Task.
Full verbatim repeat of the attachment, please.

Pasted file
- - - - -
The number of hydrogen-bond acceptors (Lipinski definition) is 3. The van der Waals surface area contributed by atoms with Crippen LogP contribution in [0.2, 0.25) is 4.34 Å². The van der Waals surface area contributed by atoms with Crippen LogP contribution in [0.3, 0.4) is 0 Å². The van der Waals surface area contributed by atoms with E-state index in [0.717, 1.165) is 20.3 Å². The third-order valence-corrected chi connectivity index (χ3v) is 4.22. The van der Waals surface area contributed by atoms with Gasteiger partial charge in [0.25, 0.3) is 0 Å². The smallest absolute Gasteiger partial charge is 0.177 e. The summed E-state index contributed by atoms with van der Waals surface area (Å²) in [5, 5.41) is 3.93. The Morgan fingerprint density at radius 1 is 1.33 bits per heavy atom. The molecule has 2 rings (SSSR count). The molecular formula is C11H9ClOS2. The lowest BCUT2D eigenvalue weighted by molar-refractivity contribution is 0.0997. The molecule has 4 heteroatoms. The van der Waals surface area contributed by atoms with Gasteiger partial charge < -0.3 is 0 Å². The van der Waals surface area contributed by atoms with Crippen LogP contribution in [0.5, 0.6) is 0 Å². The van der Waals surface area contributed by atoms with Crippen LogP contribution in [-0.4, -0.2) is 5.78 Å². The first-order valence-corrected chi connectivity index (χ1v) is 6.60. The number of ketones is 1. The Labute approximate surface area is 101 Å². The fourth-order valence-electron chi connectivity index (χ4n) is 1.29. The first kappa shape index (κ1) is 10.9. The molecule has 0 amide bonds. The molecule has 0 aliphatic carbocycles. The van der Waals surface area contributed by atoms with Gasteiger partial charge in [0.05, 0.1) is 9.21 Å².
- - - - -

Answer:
The number of hydrogen-bond acceptors (Lipinski definition) is 3. The van der Waals surface area contributed by atoms with Crippen LogP contribution in [0.2, 0.25) is 4.34 Å². The van der Waals surface area contributed by atoms with Crippen LogP contribution in [0.3, 0.4) is 0 Å². The van der Waals surface area contributed by atoms with E-state index in [0.717, 1.165) is 20.3 Å². The third-order valence-corrected chi connectivity index (χ3v) is 4.22. The van der Waals surface area contributed by atoms with Gasteiger partial charge in [0.25, 0.3) is 0 Å². The smallest absolute Gasteiger partial charge is 0.177 e. The summed E-state index contributed by atoms with van der Waals surface area (Å²) in [5, 5.41) is 3.93. The Morgan fingerprint density at radius 1 is 1.33 bits per heavy atom. The molecule has 2 rings (SSSR count). The molecular formula is C11H9ClOS2. The lowest BCUT2D eigenvalue weighted by molar-refractivity contribution is 0.0997. The molecule has 4 heteroatoms. The van der Waals surface area contributed by atoms with Gasteiger partial charge < -0.3 is 0 Å². The van der Waals surface area contributed by atoms with Crippen LogP contribution in [0.5, 0.6) is 0 Å². The van der Waals surface area contributed by atoms with Crippen LogP contribution in [-0.4, -0.2) is 5.78 Å². The first-order valence-corrected chi connectivity index (χ1v) is 6.60. The number of ketones is 1. The Labute approximate surface area is 101 Å². The fourth-order valence-electron chi connectivity index (χ4n) is 1.29. The first kappa shape index (κ1) is 10.9. The molecule has 0 amide bonds. The molecule has 0 aliphatic carbocycles. The van der Waals surface area contributed by atoms with Gasteiger partial charge in [0.05, 0.1) is 9.21 Å².